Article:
The term deferred tax rings familiar to Hungarian experts who are involved in the accounting of Hungarian subsidiaries of foreign groups and preparing their group financial statements, or who work with companies that prepare individual IFRS reports.
Although deferred tax is part of a number of accounting systems, including IFRS, US GAAP, the German HGB or the Austrian UGB, occasionally with minor differences in rules, it is still somewhat foreign to the Hungarian accounting system at the level of individual financial statements.
But what is it all about?
If the value of a company’s assets and liabilities differs for tax and accounting purposes, this will have an impact on the ensuing tax payment liability of the company. The company balances these future tax benefits or tax payment obligations when it recognises deferred tax assets or deferred tax liabilities in its financial statements. Based on the different valuations set out in the accounting and tax regulations, a future tax benefit or tax payment liability may only be recognised if the difference is temporary in nature, and is reversible over time, i.e. the accounting is derived from the difference in timing.
In Hungary, it is less common for accounting systems to be prepared to produce a tax balance sheet similar to an accounting balance sheet, by the mere click of a button. Generally, double-recording only occurs for tangible assets, but differences may arise with many more items. Thus, a tax balance sheet is typically prepared from an accounting balance sheet, taking appropriate modifications into consideration. This tax balance sheet then has to be compared with the accounting balance sheet to identify the items which will impact future tax payments and thus create deferred tax.
Here too, attention must be paid to the fact that not all differences automatically have a tax impact: in line with the above, only items which are considered temporary differences do so. Consequently, permanent or final differences do not trigger such an effect. The latter category mostly comprises expenses not incurred in the interests of the company, tax penalties and items related to transfer pricing changes, so these must be ignored when preparing the tax balance sheet.
The deferred tax asset or liability in the company’s balance sheet may be calculated from the sources of the temporary items, the consolidation of receivables and liabilities, taking into account the tax rate applicable in the future. The year-to-year changes in this balance sheet figure then affect the amount of the tax payment liability row in the income statement.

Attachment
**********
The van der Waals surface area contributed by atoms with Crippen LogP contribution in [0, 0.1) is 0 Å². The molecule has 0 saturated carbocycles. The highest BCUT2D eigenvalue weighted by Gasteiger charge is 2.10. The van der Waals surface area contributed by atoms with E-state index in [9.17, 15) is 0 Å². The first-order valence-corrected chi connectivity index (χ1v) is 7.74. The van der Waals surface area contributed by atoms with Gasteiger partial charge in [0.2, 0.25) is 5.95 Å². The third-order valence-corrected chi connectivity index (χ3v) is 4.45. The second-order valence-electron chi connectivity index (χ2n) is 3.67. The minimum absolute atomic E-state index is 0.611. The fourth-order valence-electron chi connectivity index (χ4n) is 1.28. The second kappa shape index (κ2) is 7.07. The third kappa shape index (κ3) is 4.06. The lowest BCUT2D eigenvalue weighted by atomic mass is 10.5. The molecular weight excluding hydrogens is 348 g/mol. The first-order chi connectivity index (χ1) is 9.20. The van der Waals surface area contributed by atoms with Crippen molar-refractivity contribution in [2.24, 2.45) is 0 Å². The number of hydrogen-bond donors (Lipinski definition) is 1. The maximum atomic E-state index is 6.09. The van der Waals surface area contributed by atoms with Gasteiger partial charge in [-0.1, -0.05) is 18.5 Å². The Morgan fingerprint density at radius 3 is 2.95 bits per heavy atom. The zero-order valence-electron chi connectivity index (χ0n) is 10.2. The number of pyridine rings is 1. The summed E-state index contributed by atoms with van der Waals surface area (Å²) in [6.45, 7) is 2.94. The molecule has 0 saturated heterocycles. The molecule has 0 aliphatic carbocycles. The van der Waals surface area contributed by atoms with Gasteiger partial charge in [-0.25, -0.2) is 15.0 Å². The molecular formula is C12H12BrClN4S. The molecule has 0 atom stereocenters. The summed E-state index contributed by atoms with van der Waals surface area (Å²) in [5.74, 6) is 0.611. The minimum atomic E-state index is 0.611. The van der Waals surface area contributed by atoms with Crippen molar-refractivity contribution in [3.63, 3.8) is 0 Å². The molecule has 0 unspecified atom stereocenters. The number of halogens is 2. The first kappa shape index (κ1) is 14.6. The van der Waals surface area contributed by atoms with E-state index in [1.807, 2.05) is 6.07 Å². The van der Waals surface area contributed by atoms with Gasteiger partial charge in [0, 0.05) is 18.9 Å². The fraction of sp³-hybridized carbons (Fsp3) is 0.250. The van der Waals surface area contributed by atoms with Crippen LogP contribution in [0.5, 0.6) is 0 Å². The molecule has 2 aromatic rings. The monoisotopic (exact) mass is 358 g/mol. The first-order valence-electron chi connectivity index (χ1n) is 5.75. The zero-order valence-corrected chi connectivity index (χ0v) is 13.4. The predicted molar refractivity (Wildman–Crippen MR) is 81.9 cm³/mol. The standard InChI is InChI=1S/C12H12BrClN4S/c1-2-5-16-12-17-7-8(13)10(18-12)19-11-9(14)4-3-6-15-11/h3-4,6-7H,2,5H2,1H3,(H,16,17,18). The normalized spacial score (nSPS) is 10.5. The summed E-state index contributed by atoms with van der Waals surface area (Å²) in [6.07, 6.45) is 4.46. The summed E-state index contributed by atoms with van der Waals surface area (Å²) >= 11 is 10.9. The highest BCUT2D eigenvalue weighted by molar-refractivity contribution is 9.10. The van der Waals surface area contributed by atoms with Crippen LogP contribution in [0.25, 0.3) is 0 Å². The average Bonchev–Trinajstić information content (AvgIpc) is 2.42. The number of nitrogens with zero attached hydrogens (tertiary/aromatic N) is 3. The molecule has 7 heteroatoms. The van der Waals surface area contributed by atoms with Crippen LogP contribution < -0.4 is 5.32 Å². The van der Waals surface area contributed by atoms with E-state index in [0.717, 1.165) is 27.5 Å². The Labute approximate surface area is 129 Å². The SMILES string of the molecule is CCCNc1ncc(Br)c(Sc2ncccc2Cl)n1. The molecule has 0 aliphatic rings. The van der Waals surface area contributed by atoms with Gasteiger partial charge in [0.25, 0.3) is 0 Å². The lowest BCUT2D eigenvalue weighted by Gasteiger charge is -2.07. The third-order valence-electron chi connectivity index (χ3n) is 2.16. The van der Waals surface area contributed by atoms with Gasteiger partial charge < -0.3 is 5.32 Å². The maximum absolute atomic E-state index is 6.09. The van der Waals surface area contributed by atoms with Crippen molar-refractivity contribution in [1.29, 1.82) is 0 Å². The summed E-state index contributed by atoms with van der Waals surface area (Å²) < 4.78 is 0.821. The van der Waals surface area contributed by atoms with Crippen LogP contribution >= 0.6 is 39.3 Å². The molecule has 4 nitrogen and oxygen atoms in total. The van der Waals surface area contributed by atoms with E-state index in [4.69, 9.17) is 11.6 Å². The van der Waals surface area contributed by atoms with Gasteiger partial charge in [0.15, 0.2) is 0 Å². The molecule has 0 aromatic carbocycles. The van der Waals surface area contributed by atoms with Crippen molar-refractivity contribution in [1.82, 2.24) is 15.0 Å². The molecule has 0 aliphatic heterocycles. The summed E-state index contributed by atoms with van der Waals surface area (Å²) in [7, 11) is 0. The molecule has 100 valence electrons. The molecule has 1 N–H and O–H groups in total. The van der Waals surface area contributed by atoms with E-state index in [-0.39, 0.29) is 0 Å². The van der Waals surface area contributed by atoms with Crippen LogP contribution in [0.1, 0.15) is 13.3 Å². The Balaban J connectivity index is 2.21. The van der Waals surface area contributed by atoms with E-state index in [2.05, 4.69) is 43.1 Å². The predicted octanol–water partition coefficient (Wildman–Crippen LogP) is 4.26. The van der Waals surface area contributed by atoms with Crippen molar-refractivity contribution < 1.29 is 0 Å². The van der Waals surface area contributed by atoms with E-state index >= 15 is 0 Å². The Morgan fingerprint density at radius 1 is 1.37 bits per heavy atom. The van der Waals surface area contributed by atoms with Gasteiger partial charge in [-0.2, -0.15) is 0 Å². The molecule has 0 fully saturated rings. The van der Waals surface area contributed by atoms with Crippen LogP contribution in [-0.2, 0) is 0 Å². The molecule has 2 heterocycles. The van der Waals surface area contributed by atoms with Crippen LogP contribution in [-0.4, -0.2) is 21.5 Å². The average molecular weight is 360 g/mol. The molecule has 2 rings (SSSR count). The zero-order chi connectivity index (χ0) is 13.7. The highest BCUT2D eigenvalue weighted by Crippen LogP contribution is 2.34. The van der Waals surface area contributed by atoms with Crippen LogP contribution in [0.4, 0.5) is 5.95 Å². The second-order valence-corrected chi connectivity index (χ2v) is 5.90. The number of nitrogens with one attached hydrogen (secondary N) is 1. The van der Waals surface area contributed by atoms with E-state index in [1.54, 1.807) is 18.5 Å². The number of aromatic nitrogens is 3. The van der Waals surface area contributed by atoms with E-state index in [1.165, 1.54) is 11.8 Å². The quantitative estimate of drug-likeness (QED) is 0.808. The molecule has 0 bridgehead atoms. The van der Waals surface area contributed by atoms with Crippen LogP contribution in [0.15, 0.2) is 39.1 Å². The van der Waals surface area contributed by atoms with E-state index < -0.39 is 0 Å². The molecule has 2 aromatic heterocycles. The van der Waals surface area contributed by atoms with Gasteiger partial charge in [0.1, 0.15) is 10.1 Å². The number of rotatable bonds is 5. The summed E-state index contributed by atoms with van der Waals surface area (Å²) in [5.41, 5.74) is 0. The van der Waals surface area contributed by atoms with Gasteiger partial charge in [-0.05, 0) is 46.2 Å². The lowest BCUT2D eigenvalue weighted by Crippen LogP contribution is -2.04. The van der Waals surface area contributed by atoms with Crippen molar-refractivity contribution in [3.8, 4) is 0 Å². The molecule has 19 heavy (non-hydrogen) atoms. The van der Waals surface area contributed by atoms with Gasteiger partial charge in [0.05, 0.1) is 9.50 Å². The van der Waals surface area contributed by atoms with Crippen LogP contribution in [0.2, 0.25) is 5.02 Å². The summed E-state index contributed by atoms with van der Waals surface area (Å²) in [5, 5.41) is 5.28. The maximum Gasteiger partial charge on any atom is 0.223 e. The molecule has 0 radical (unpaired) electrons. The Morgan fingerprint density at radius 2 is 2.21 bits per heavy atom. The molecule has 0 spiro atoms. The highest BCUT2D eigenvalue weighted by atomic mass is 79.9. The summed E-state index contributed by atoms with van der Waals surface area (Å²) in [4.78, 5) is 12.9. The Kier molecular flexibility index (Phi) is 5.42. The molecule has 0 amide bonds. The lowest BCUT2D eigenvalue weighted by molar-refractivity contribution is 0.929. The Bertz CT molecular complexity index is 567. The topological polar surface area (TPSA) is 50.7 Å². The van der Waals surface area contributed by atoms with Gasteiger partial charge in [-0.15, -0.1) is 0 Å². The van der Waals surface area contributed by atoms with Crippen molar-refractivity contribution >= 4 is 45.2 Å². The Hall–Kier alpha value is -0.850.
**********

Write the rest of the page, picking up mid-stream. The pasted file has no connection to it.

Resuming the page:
What items can incur deferred tax?
Under Hungarian tax laws, the following are the main, but not the only, cases in which deferred tax arises in an accounting system that permits its recognition:
- Depreciation – deferred tax can arise because of different depreciation rates for accounting and tax purposes and because tax law does not permit the use of residual values, since, owing to the above, asset values can differ at different times according to their accounting (book) value and tax law value. Over time, however, this difference disappears, no later than when the asset is derecognised, i.e. the value of recognised items impacting on profit/loss in relation to the asset is equal over a lengthy period for both accounting and tax purposes.
- Trade receivables – The difference in the value for accounting and taxation purposes stems from tax law not recognising impairment on trade receivables. It is important, however, to consider the tax base adjustment in relation to the recorded impairment in line with the tax law.
- Provisions – As provisioning is not a recognised expense for corporate tax purposes (and therefore their reversal is also neutral on corporate tax, since the accounting profit recognised upon reversal results in a tax base reduction), it is easy to see that there is no provisioning from the perspective of the tax balance sheet (in other words, the tax value of provisions is zero).
- Loss carry-forward – Loss carry-forwards from previous years stand out somewhat from the list above, as there are no directly linked balance sheet items whose accounting and tax values would differ, yet which represent a future tax benefit. It is important to note, though, that since its use is limited in time, its impact on deferred tax should only be considered to the extent the company can take it into account as a tax base deductible within the limitation period.
Should you have any questions about the topic, or need professional help with accounting deferred tax at your company, do not hesitate to contact the financial and accounting advisers at WTS Klient Hungary.